“If I want you to build me a house, the best way to make you do so is simply to prove it’ll be worth your time.”

How can I convince my JVs to add bonuses to their mailings?

Well, there’s quite a few ways. But the most obvious and, as it happens, most effective, is to give them a good reason to do so.

Isn’t the reason obvious? They add a bonus, they’re making a better offer, so they make more money. Duh.

OK, maybe we need to go back to first principles here. I’ve got a deal for you – you build me a house, and I’ll pay you £5.


You build me a house, I’ll pay you £5. You’ll need to get all the materials yourself, but I will make sure all the coins you get are really shiny.

How about no?

Why not?

Because it’d take me ages to build a house. And I’d need to spend a ton more money on the materials. That’s a dumb plan.

It’s not that dumb for me. I’d get a house. But look – you’re not going to build me a house because the costs of doing so outweigh the benefits, right? Well, that’s true of any action. When affiliates put together a bonus for your launch it takes effort, time and money. It’s expensive. It’s a risk. You’ve got to show them that the benefits outweigh all that.

OK, fine. So how do I do that?

You’ve got two main routes to go down. You can either reduce the amount of effort, or emphasise the benefits. For reducing effort, you can provide some bonuses of your own for your affiliates to use. Not everyone’s going to want to use them out-of-the-box, but they’ll at least provide a starting point and give them some ideas. For benefits, do you have any proof that bonuses are actually going to make people convert better? Everyone says they does, but there’s a big difference between something ‘everyone knows’ and actually seeing a big difference in results in hard numbers.

So that’s all stuff you’d do on the JV page?

Yes. Of course, it’s also worth following up with all your biggest affiliates personally. Bonuses are leveraged products – from any given bonus, someone who usually sells 25 units on a mailing won’t get anywhere near as much benefit as someone who sells 250. This means your bigger affiliates are far more likely to put effort into creating bigger, better bonuses. They’ll get far more return from the same investment. If you can get in touch and see if there’s any way for you to make their job easier, that’ll make them even more likely to want to go the extra mile.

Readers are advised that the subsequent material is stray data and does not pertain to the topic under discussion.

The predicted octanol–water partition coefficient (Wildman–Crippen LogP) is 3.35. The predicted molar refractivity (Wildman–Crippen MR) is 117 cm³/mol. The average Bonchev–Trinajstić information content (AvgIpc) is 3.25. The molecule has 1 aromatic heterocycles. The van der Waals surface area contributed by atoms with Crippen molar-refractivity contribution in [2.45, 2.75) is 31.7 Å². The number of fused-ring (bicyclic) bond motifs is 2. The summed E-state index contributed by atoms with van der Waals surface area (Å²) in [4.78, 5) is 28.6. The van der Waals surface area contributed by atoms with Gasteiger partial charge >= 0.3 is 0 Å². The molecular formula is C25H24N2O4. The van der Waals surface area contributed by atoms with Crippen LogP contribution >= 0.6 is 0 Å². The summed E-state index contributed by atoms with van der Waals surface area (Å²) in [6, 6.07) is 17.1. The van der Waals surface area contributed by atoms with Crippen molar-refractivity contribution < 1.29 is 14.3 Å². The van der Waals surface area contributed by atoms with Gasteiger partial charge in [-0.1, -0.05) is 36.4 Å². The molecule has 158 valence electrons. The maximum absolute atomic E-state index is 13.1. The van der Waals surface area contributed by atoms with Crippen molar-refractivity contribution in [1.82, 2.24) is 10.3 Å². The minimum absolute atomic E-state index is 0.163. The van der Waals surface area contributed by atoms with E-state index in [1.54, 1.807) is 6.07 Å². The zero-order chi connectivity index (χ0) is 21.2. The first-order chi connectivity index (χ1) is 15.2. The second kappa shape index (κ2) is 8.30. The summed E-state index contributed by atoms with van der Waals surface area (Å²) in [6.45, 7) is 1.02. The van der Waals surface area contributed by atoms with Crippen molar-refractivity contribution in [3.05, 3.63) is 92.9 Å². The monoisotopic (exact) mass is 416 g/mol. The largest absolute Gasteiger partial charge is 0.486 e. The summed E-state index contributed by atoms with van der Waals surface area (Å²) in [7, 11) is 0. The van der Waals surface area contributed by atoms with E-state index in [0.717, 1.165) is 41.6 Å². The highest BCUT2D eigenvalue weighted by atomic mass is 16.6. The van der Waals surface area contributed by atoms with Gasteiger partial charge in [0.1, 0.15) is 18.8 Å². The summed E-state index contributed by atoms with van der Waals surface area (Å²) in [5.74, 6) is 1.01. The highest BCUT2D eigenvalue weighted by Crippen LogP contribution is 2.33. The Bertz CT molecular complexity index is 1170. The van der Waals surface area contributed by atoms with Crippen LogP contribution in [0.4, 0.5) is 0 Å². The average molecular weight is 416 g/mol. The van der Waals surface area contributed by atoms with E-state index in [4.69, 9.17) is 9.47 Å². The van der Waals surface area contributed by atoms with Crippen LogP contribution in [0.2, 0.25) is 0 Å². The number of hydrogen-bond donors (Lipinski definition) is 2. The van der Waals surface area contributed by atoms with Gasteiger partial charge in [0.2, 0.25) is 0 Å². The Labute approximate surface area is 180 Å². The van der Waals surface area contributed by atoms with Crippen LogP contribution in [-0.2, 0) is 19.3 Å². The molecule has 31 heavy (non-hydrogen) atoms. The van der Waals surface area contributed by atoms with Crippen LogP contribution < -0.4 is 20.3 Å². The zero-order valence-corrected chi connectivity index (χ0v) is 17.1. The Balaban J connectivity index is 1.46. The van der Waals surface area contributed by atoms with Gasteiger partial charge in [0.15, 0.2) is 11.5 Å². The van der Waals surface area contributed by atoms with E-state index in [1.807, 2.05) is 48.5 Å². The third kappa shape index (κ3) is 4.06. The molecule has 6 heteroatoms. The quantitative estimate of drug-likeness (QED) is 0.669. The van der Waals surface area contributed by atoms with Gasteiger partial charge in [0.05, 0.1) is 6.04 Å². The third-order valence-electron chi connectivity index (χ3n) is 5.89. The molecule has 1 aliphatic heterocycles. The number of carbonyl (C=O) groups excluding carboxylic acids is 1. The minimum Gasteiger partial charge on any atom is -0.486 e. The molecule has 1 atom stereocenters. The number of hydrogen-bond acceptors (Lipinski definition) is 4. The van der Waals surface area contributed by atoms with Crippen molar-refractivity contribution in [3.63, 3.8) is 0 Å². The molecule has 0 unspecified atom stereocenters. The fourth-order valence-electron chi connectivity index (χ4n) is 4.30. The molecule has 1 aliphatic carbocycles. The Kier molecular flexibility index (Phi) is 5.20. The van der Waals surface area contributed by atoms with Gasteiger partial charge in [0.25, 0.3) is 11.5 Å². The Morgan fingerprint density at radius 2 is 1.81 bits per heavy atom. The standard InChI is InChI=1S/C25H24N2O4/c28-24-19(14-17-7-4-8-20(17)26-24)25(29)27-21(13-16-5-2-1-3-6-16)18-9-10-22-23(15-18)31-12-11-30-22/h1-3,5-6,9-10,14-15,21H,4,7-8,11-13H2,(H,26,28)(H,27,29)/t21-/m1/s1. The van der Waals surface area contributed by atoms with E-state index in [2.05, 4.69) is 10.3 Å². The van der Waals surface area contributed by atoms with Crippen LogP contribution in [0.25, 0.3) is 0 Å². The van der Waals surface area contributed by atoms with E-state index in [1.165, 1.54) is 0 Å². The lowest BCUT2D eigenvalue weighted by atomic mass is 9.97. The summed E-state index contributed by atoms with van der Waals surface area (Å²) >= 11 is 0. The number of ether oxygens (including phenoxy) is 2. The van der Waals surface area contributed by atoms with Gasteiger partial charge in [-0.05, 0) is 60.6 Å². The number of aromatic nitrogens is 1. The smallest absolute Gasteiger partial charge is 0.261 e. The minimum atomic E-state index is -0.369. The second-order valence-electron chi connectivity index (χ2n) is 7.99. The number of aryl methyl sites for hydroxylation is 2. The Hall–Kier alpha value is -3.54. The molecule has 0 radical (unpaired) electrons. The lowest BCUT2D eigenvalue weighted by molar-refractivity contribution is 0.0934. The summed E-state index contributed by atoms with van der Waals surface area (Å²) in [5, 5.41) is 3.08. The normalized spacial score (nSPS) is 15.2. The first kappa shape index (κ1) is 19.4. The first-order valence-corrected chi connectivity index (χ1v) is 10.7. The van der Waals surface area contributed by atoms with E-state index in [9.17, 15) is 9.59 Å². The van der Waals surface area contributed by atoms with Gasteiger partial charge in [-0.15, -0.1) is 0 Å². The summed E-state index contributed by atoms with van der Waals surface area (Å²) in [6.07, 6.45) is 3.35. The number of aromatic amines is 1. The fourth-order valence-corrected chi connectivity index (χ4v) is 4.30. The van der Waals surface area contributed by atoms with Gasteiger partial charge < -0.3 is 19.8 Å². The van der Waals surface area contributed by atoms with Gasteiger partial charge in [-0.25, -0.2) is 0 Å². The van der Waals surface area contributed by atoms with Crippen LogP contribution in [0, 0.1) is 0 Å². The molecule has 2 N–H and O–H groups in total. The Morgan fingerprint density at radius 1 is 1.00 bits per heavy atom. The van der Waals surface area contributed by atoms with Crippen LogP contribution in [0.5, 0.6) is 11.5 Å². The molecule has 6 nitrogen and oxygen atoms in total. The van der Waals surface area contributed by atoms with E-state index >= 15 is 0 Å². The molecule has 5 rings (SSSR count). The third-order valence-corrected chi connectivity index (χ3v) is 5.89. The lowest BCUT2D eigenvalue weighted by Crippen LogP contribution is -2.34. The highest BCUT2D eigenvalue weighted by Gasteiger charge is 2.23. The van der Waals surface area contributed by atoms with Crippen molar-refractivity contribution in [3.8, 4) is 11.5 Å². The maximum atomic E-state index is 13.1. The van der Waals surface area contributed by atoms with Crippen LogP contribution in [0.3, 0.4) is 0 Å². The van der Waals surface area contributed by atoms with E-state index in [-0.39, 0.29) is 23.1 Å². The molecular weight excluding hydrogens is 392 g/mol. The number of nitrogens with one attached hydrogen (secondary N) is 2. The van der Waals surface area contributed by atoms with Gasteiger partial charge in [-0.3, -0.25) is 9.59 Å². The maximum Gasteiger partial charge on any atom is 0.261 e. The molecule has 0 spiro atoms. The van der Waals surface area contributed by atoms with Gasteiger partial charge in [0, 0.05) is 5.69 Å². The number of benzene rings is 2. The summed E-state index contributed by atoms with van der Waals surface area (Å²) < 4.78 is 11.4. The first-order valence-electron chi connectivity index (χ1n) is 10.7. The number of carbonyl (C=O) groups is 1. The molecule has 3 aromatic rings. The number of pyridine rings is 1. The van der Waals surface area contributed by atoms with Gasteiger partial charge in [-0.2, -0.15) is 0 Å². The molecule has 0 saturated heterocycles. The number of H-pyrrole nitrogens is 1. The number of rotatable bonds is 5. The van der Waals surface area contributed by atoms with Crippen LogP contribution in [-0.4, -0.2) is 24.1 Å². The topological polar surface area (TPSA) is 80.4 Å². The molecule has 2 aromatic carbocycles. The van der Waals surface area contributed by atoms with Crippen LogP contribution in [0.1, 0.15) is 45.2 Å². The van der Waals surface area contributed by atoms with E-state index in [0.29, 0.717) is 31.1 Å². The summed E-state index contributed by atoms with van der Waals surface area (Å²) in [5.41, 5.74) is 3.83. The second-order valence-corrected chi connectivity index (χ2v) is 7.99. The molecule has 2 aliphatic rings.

That sounds like effort.

Yeah, things that make any decent amount of money have an irritating habit of not being something you can do just by headbutting your keyboard. There are ways you can incentivise them without getting directly involved, though.

Oh really?

Really. Your JV competition is the strongest. If the next prize level up comes with an extra $1000 in prize money – or if it’s currently occupied by someone they really, really want to beat – then that’s going to factor into any affiliate’s cost/benefit calculation. If the extra sales don’t make it worth it, the extra prize money might.

OK, that makes some sense. Is there anything I can do that isn’t going to cost me money, though?

So you know, we’re venturing dangerously into ‘moon on a stick’ territory here. But as it happens, yes. People like to be consistent in their actions, and you can use this as a powerful psychological trigger. It’s one of the few things like this you can describe as ‘weapons-grade’ and be completely accurate – the Chinese used it in the Korean War to turn American POWs into communists.

Tell me more…

I don’t want to go too much into the psychology here – go read Influence, if you’re interested – but the method works like this. In one of the JV rooms, shortly before your launch, post up a question like ‘should you give your list extra bonuses when you promote products?’. A load of people will say yes, and as soon as they’ve done that, they’ve made a public commitment. Having done that, their desire to be consistent will make them more likely to give bonuses on their next promotions – especially if you keep the conversation going by making further posts and using their comments as social proof that bonuses are awesome on your JV page.

And that really works?

Yes and no. Does it affect people, and does it make them a bit more likely to provide a bonus? Yes, absolutely, and they won’t even know it’s happening. Is it as strong as simply providing a compelling cost/benefit case for giving a bonus, either in person or on your JV page? Hell no. This kind of stuff might make you a bit easier to convince, but if I want you to build me a house, the best way to make you do so is simply to prove it’ll be worth your time.